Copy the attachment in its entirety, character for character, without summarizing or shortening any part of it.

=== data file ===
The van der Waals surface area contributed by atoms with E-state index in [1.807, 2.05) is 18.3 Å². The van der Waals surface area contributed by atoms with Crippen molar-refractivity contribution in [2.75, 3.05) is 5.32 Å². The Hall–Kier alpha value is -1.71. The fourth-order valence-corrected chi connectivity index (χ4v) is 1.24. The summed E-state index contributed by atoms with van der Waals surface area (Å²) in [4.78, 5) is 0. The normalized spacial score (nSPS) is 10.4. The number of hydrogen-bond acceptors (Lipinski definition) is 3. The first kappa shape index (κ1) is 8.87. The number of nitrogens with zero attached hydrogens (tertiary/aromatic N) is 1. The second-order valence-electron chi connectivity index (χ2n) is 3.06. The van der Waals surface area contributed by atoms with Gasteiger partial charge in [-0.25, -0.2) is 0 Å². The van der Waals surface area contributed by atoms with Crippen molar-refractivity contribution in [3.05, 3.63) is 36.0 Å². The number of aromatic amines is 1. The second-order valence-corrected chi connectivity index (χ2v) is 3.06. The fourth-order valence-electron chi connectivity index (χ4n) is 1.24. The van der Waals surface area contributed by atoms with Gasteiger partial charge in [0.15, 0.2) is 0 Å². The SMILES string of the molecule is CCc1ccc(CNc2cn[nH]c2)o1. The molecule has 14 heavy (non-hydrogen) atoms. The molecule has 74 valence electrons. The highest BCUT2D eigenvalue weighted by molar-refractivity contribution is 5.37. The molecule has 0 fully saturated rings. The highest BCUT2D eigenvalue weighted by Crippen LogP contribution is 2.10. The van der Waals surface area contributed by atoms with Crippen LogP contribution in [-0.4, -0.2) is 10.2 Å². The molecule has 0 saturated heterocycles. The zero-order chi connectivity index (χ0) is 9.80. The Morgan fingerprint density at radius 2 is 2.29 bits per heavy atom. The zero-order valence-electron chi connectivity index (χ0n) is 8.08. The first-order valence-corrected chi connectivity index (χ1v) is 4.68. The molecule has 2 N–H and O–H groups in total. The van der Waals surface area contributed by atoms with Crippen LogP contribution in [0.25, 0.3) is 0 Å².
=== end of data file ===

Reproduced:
The van der Waals surface area contributed by atoms with E-state index in [1.807, 2.05) is 18.3 Å². The van der Waals surface area contributed by atoms with Crippen molar-refractivity contribution in [2.75, 3.05) is 5.32 Å². The Hall–Kier alpha value is -1.71. The fourth-order valence-corrected chi connectivity index (χ4v) is 1.24. The summed E-state index contributed by atoms with van der Waals surface area (Å²) in [4.78, 5) is 0. The normalized spacial score (nSPS) is 10.4. The number of hydrogen-bond acceptors (Lipinski definition) is 3. The first kappa shape index (κ1) is 8.87. The number of nitrogens with zero attached hydrogens (tertiary/aromatic N) is 1. The second-order valence-electron chi connectivity index (χ2n) is 3.06. The van der Waals surface area contributed by atoms with Gasteiger partial charge in [-0.25, -0.2) is 0 Å². The van der Waals surface area contributed by atoms with Crippen molar-refractivity contribution in [3.05, 3.63) is 36.0 Å². The number of aromatic amines is 1. The second-order valence-corrected chi connectivity index (χ2v) is 3.06. The fourth-order valence-electron chi connectivity index (χ4n) is 1.24. The van der Waals surface area contributed by atoms with Gasteiger partial charge in [0.15, 0.2) is 0 Å². The SMILES string of the molecule is CCc1ccc(CNc2cn[nH]c2)o1. The molecule has 14 heavy (non-hydrogen) atoms. The molecule has 74 valence electrons. The highest BCUT2D eigenvalue weighted by molar-refractivity contribution is 5.37. The molecule has 0 fully saturated rings. The highest BCUT2D eigenvalue weighted by Crippen LogP contribution is 2.10. The van der Waals surface area contributed by atoms with Crippen LogP contribution in [-0.4, -0.2) is 10.2 Å². The molecule has 0 saturated heterocycles. The zero-order chi connectivity index (χ0) is 9.80. The Morgan fingerprint density at radius 2 is 2.29 bits per heavy atom. The zero-order valence-electron chi connectivity index (χ0n) is 8.08. The first-order valence-corrected chi connectivity index (χ1v) is 4.68. The molecule has 2 N–H and O–H groups in total. The van der Waals surface area contributed by atoms with Crippen LogP contribution in [0.25, 0.3) is 0 Å².